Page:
Ahmann worked in Chicago for several years as director of the Chicago Catholic Interracial Council. In 1960, he founded and became the executive director of the National Catholic Council for Interracial Justice. As director, Ahmann organized the National Conference on Religion and Race, the first national meeting on civil rights between Catholic, Protestant, and Jewish leaders. The conference was held in Chicago on January 14–17, 1963. Ahmann scheduled it to coincide with the Emancipation Proclamation's 100th anniversary. Ahmann said his goal for the conference was to:
examine the role of religious institutions in race relations and then move on to propose and inspire renewed action and interreligious projects to increase the leadership of religion in ending racial discrimination.
Leaders from 78 denominations attended, and speakers included Martin Luther King Jr., Sargent Shriver, and Abraham Joshua Heschel. One attendee said it was an achievement in itself that Protestant, Catholic Jewish and Orthodox leaders had even come together: "A total of 1,000 delegates — about 750 official delegates and 250 observer delegates" attended. After Ahmann's speech, Heschel invited Ahmann to the stage and said, "We are here because of the faith of a 33-year-old Catholic layman." Heschel kissed Ahmann on the head, and Ahmann received a standing ovation. A journalist who attended concluded that even if the attendees did nothing after they left the conference, they would never be the same. He also explained that after the conference it was expected that committees of the three religions would form on local and regional levels but in order to be successful they needed to be more unanimous in action, not independent.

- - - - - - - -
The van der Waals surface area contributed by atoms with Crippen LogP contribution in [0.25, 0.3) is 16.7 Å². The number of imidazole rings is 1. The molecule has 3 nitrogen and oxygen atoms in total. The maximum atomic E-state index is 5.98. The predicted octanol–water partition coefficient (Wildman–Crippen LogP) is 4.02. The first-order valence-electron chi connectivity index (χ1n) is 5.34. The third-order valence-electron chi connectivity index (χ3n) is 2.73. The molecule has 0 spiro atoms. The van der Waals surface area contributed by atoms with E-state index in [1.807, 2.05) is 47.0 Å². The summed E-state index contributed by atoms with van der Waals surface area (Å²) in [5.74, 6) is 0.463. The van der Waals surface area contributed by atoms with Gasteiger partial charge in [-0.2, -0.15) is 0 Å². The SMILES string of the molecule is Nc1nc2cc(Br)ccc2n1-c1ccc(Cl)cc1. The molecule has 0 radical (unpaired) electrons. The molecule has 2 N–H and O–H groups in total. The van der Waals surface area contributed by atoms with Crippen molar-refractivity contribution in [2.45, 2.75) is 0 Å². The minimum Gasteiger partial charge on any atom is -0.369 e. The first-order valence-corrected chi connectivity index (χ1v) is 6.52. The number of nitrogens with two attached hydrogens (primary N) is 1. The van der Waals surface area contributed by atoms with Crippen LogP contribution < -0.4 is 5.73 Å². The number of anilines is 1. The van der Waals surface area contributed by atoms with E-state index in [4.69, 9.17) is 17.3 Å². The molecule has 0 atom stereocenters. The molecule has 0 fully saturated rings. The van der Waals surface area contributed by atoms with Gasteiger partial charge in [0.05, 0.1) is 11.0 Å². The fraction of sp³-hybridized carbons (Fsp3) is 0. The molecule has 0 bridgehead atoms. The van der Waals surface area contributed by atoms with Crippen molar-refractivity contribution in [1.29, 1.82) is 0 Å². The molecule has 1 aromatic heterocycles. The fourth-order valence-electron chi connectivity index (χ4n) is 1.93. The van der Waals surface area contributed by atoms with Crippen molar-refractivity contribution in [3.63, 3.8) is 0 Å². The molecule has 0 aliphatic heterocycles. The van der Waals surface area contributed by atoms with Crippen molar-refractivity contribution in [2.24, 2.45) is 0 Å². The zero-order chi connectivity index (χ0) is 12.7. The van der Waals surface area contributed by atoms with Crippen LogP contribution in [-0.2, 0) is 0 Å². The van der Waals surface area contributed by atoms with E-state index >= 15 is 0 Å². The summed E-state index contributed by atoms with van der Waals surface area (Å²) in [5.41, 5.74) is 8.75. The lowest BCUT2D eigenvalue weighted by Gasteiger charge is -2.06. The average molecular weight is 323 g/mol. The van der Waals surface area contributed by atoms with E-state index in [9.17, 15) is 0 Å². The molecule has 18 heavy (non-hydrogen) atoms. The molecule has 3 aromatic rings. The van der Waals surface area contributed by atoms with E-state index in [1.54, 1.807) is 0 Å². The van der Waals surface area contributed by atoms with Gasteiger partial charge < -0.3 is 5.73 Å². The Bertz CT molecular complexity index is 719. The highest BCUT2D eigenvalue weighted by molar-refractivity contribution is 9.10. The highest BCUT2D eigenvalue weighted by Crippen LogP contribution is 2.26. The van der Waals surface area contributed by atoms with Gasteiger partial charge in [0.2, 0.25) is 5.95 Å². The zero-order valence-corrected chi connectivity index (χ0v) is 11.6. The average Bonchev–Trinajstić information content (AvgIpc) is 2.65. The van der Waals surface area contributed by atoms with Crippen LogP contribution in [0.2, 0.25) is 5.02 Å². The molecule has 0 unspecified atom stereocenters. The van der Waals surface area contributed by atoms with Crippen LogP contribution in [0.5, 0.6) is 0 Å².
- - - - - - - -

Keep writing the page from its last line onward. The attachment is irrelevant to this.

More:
Ahmann was asked by organizers of the 1963 March on Washington for Jobs and Freedom to find a Catholic bishop who would serve as a Catholic chairman for the march. Unable to find a willing bishop, Ahmann himself volunteered to join the organizing committee and make a speech at the march. Ahmann, as the Catholic presence, along with white leaders Walter Reuther, Eugene Carson Blake, and Joachim Prinz, joined the original "Big Six" to organize the march as the "Big Ten."